Dr. Lawrence Bass (02:40):
Well, it’s really the ascendance of nonsurgical options. The ability to make really substantial changes in appearance without doing aesthetic surgery. And I’m a plastic surgeon. I like aesthetic surgery. It’s my industry. And I think it can really do tremendous things for people, but it’s not the right maneuver for many stages of aging, particularly early stages of aging. And we really didn’t have a good option for people early in the game, people in their twenties, people in their thirties, we needed those options. And there has been huge output from American industry and around the world to create meaningful non-surgical treatments that help us. And so that’s not just protection, but prevention and maintenance, along with restoration,

Doreen Wu (03:41):
Let’s start with lifestyle changes. First people in this generation are living drastically different lives than say their parents and their grandparents. What are some of the ways our lifestyle has evolved?

Dr. Lawrence Bass (03:53):
The two biggest factors in skin aging are sun and smoking. So obviously there are some big changes in lifestyle compared to our parents and grandparents, many fewer people smoke. And we clearly recognize the impact of sun on skin aging, wrinkling, all kinds of skin changes, pigment changes, and also skin cancer, of course. So we don’t always stay out of the sun, but at least we’re aware of it. And we have sunscreen that we can use to help protect. There’s also much better fitness and much better understanding of the importance of participating in fitness activities compared to previous generations. And our diet has improved. We eat less fat, less salt, less carbs, and we understand the impact. These things have on health and not just health, but also appearance.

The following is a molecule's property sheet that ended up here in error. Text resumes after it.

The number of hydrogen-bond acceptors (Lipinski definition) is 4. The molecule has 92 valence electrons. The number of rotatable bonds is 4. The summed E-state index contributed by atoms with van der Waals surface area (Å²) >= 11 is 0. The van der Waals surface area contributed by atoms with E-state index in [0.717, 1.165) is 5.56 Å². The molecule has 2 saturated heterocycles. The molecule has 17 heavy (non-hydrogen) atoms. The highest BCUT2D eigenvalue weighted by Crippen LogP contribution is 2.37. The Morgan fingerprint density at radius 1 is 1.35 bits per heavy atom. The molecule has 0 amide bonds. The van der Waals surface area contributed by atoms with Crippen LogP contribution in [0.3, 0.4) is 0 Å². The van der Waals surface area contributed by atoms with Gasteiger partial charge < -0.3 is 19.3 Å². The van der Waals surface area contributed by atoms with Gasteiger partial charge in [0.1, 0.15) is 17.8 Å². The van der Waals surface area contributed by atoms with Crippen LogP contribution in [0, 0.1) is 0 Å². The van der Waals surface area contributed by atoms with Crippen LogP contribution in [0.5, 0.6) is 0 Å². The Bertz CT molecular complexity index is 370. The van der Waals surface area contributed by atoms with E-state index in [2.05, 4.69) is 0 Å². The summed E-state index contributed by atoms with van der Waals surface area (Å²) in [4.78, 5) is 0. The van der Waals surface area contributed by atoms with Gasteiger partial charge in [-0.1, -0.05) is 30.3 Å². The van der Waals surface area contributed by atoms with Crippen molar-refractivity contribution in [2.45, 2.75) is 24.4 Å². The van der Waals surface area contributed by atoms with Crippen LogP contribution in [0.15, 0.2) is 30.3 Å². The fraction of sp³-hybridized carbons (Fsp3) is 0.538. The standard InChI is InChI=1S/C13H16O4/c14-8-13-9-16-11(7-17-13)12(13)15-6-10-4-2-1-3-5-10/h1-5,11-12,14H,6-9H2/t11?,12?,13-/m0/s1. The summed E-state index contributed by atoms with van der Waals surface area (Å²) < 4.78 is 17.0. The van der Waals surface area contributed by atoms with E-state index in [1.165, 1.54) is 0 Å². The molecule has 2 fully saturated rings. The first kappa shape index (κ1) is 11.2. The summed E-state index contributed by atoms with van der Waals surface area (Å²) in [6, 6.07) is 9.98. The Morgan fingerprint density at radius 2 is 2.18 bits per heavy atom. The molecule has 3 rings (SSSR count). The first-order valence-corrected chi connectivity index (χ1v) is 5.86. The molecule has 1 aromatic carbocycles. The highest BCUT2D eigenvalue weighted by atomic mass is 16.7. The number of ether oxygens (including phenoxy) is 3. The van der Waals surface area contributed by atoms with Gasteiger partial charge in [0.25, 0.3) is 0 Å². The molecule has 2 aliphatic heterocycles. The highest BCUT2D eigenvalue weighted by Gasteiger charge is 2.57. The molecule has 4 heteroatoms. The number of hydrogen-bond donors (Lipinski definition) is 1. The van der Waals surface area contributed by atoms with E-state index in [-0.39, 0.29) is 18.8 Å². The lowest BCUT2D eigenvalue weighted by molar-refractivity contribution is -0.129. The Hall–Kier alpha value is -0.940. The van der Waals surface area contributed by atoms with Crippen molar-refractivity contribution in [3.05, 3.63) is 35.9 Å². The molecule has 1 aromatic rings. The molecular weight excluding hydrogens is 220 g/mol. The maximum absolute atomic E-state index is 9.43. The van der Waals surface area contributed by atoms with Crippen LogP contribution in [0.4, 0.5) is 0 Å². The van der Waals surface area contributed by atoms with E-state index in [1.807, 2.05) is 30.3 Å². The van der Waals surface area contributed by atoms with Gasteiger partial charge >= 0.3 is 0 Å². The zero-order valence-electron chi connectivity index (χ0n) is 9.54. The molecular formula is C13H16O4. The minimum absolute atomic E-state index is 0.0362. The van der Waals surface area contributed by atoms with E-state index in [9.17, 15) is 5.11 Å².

Doreen Wu (04:53):
It’s good to know that we’re taking steps in the right direction. We’re adopting healthier habits and living healthier lifestyles. What has happened in plastic surgery and aesthetic medicine?

Dr. Lawrence Bass (05:03):
So there are several categories of things that have really made a big impact. And again, are in that category of nonsurgical options. One is the durable or modern fillers that started to come on the market about 2003 and 2004. Another is Botox and other neuromodulators Jeuveau, Dysport, Xeomin, that helps smooth out wrinkles and keep us from ironing in these wrinkle changes over decades. There are energy devices that are used to tighten the skin to support skin health, to clear out pigmentary lesions and redness and their skincare.

Doreen Wu (05:53):
Okay. Let’s take them one at a time, starting with Botox.

Dr. Lawrence Bass (05:57):
So, as I said, the idea is not to iron in changes. There there’s a lot of lines on the face that are dynamic in nature that are promoted by muscular tension, even resting tension. And certainly by the muscular pressure that we experience when we smile or talk or animate,

Doreen Wu (06:20):
Naturally people wonder when is the right time to start getting Botox?

Dr. Lawrence Bass (06:25):